Vulnerability of the Bay of Bengal to ocean acidification

Fossil-fuel combustion releases carbon dioxide to the atmosphere, leading to a warmer climate. Increasing atmospheric CO2 is changing the global ocean’s chemistry, as one-fourth of the anthropogenic CO2 is absorbed by the ocean. In addition, ocean absorbs CO2 from the respiration and breakdown of dead organic matter. When CO2 dissolves in seawater, it forms carbonic acid, decreasing both ocean pH and the concentration of the carbonate ion.

The historical trends analysis showed an increasing water temperature with a decreasing pH levels over the period which may lead substantial effect on the biodiversity of the Bay of Bengal. The Institute of Marine Sciences and Fisheries (IMSF) in Chittagong University have been contributed in research and data generation from the coastal and marine ecosystems of Bangladesh. In addition, Bangladesh Navy, Bangladesh Inland Water Transport Authority and Coast Guard have been significantly contributed in hydrographical data collection and monitoring of the shelf water of Bangladesh in the Bay of Bengal. (…)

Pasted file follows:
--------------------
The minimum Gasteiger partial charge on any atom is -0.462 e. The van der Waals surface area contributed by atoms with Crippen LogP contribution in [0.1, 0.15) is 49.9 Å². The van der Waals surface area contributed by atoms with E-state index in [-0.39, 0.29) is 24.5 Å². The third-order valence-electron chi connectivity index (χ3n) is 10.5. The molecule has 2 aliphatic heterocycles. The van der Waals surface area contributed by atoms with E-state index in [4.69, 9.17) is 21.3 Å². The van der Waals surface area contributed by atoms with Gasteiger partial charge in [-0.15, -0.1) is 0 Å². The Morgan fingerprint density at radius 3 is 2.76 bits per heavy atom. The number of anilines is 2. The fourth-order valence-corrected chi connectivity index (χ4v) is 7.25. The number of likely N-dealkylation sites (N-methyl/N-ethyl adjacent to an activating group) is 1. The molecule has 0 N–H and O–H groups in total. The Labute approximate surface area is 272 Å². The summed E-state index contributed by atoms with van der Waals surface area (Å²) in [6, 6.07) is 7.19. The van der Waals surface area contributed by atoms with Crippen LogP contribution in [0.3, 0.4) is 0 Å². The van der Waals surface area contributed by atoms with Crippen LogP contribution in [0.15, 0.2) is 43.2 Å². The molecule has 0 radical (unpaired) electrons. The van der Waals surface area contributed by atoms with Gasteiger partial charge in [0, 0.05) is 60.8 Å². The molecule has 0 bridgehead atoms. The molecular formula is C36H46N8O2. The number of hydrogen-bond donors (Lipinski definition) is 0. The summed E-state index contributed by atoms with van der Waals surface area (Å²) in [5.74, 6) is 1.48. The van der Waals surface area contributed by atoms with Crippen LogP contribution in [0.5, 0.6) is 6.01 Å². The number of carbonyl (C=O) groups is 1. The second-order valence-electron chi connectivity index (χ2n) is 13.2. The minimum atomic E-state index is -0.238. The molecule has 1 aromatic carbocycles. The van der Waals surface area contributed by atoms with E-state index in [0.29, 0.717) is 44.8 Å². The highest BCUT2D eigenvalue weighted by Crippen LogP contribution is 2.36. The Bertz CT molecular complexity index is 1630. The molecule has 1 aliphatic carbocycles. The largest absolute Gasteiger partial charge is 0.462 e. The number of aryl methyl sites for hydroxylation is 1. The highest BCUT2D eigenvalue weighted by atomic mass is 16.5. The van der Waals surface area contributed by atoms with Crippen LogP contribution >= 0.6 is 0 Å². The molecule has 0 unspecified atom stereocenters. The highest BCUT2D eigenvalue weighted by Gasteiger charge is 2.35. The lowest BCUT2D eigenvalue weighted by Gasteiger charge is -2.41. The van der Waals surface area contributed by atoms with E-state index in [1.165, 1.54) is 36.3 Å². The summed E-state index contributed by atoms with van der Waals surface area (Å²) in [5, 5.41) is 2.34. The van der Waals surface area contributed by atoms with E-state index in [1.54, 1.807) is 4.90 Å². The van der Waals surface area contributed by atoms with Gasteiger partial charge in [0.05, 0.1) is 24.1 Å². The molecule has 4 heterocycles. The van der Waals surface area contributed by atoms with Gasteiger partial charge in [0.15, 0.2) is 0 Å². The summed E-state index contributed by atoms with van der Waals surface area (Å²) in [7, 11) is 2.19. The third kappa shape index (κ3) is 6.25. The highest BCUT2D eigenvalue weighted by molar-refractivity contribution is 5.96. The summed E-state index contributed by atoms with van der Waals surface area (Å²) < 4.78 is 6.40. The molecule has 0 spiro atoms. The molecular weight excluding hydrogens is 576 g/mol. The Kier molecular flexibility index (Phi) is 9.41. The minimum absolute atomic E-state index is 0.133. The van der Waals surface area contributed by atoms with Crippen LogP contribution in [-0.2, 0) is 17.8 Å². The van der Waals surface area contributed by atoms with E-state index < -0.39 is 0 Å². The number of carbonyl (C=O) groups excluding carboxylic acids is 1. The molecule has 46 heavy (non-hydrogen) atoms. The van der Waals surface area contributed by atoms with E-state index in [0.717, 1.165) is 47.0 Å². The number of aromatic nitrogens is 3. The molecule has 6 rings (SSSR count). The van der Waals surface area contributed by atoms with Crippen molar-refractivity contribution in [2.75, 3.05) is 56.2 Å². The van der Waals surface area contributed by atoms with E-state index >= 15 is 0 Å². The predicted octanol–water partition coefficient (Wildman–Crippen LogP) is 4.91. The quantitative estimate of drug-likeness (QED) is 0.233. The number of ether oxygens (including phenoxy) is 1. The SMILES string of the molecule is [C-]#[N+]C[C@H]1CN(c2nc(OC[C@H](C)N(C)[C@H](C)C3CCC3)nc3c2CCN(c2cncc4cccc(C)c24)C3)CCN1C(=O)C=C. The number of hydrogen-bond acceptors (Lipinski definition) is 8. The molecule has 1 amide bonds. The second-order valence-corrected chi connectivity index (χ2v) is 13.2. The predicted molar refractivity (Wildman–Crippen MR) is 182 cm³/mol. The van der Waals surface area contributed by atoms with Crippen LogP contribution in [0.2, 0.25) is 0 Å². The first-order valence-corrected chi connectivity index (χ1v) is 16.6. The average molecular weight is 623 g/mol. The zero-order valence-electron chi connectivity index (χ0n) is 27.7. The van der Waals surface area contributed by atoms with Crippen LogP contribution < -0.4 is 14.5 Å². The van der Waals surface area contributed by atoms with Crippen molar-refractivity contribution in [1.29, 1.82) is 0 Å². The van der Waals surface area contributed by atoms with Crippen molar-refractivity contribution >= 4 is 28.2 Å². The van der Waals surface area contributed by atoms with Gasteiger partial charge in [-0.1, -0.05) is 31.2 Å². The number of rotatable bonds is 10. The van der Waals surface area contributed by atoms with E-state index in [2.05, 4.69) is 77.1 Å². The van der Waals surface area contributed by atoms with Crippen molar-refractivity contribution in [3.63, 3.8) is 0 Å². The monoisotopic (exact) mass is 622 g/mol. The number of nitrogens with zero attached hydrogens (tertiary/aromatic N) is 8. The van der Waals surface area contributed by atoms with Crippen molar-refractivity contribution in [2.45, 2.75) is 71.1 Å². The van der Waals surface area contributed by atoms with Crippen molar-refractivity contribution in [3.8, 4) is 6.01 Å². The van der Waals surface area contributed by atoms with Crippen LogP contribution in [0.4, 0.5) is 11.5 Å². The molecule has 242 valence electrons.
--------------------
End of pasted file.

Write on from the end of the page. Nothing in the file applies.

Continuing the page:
Hossain M. S., Chowdhury S. R., Sharifuzzaman S. M. & Sarker S., 2015. Vulnerability of the Bay of Bengal to ocean acidification. International Union for Conservation of
Nature (IUCN), Bangladesh Country Office, Dhaka, Bangladesh, 63 p. Report.


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